This article originally appeared in the New Statesman.
The problem isn’t a lack of solutions – it’s a lack of imagination.
In such uncertain economic times, it is perhaps little wonder that last week’s local elections left a messy set of results. They certainly don’t act as an endorsement of the government, with the Conservatives losing almost 500 seats including the vast majority of councils in London. But neither do the results represent a decisive victory for Labour, which, despite putting a brave face on things, enjoyed mixed results, particularly in the West Midlands and the north. Post-Brexit, post-pandemic and in the midst of a cost-of-living crisis, the UK’s inequalities have been exposed as never before, yet our politicians seem content to play it safe.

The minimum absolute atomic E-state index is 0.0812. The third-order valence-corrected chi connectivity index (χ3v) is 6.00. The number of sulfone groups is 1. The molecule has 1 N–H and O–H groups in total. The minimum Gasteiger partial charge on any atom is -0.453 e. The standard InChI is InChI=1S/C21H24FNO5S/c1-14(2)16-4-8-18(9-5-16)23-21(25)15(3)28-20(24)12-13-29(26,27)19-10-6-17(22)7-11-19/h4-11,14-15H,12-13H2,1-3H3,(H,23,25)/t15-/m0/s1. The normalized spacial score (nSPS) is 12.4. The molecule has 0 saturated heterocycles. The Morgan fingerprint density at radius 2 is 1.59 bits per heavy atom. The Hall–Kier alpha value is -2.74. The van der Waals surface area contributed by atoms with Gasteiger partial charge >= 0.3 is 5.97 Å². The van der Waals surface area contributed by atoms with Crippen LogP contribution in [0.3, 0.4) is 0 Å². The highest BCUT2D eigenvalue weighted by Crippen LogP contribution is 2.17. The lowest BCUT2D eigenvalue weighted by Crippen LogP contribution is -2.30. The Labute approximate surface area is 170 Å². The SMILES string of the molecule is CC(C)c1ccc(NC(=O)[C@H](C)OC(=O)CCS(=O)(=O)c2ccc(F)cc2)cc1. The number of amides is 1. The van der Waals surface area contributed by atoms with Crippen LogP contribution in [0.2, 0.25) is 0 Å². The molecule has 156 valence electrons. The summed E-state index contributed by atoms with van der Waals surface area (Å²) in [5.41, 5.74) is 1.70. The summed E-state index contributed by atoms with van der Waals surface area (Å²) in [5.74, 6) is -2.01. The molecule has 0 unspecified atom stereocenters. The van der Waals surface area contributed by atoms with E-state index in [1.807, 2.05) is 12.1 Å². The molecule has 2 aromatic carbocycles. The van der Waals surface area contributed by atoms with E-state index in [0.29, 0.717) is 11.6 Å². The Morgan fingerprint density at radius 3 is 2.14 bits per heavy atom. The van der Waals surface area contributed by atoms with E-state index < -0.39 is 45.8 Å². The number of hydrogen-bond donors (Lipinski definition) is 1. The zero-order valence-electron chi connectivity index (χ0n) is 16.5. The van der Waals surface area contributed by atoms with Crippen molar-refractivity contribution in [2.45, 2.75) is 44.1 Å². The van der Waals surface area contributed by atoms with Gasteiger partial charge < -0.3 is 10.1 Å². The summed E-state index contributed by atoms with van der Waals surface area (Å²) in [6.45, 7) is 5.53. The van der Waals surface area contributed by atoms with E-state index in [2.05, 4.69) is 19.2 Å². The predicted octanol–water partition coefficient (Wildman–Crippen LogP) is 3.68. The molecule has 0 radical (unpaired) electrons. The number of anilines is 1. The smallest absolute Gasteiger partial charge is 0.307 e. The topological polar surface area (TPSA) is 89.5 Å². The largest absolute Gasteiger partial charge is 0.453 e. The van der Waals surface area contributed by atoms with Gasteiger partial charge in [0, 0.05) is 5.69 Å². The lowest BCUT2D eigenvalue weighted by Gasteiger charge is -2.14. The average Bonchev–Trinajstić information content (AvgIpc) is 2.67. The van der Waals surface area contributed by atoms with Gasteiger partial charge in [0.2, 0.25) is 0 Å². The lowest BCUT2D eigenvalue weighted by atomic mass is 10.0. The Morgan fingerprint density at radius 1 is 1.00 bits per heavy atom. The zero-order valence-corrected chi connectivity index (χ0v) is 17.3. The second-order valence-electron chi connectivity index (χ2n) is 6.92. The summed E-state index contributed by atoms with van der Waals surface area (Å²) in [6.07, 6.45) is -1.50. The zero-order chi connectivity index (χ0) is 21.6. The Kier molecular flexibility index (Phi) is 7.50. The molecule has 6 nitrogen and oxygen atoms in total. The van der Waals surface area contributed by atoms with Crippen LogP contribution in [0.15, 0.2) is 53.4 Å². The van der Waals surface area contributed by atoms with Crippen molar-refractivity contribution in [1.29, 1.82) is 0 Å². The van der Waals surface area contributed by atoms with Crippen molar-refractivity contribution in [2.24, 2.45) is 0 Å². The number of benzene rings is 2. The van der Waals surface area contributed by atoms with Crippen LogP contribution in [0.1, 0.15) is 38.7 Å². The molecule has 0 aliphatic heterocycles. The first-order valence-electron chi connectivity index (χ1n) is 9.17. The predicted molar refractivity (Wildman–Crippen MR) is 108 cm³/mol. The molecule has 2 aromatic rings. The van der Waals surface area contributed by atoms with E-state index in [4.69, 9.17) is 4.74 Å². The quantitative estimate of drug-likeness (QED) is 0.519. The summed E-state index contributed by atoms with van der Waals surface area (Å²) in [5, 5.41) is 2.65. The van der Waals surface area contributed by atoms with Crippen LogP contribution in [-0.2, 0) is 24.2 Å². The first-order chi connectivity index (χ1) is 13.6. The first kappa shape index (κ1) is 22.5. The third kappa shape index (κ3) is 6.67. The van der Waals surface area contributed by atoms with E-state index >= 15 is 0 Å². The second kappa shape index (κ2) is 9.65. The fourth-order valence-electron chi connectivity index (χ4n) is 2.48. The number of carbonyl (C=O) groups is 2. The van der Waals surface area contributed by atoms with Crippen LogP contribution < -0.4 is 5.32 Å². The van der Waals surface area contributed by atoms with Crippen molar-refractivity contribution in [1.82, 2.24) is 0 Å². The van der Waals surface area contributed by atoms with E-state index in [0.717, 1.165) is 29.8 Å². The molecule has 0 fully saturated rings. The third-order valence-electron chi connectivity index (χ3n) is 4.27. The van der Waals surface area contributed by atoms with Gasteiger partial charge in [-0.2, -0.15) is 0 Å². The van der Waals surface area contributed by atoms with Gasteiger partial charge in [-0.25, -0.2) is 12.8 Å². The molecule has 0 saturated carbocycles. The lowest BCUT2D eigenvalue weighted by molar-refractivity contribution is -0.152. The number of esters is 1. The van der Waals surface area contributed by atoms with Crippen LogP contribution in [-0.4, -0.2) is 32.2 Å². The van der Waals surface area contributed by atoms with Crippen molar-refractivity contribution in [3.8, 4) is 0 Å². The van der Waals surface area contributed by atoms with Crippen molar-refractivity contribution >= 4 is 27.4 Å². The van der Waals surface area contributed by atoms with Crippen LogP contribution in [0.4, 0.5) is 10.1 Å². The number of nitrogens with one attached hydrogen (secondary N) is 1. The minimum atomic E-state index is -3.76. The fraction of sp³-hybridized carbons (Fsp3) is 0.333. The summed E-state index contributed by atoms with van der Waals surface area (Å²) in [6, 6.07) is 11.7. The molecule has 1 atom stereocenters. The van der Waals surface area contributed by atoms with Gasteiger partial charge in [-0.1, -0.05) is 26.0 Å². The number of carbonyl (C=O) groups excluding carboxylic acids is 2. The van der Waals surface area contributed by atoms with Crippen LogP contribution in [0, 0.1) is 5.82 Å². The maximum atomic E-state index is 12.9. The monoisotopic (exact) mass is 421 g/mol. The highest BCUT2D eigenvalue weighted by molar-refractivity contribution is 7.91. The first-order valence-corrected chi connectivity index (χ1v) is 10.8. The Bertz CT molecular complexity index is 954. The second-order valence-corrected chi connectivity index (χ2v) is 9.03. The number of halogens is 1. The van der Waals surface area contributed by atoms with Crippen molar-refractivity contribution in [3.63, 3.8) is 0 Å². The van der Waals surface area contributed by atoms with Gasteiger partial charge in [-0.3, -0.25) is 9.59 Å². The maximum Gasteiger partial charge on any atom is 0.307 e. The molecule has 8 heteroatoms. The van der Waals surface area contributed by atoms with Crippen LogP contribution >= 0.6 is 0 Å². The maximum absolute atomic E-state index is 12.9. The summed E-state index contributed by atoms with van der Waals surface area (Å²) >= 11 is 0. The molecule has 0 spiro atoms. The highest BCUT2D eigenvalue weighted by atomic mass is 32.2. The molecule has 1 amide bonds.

“we should not confuse policy inertia with a lack of ideas”
There has been a lot of talk recently about British politics being “out of ideas”. Eyebrows were certainly raised at the paucity of inspiration in this week’s Queen’s Speech. However, we should not confuse policy inertia with a lack of ideas. Every day brings yet another piece of research or analysis about the state that we’re in. There are plenty of ideas on how to make things better – what is lacking is an appetite in Whitehall to challenge the economic model and deliver change.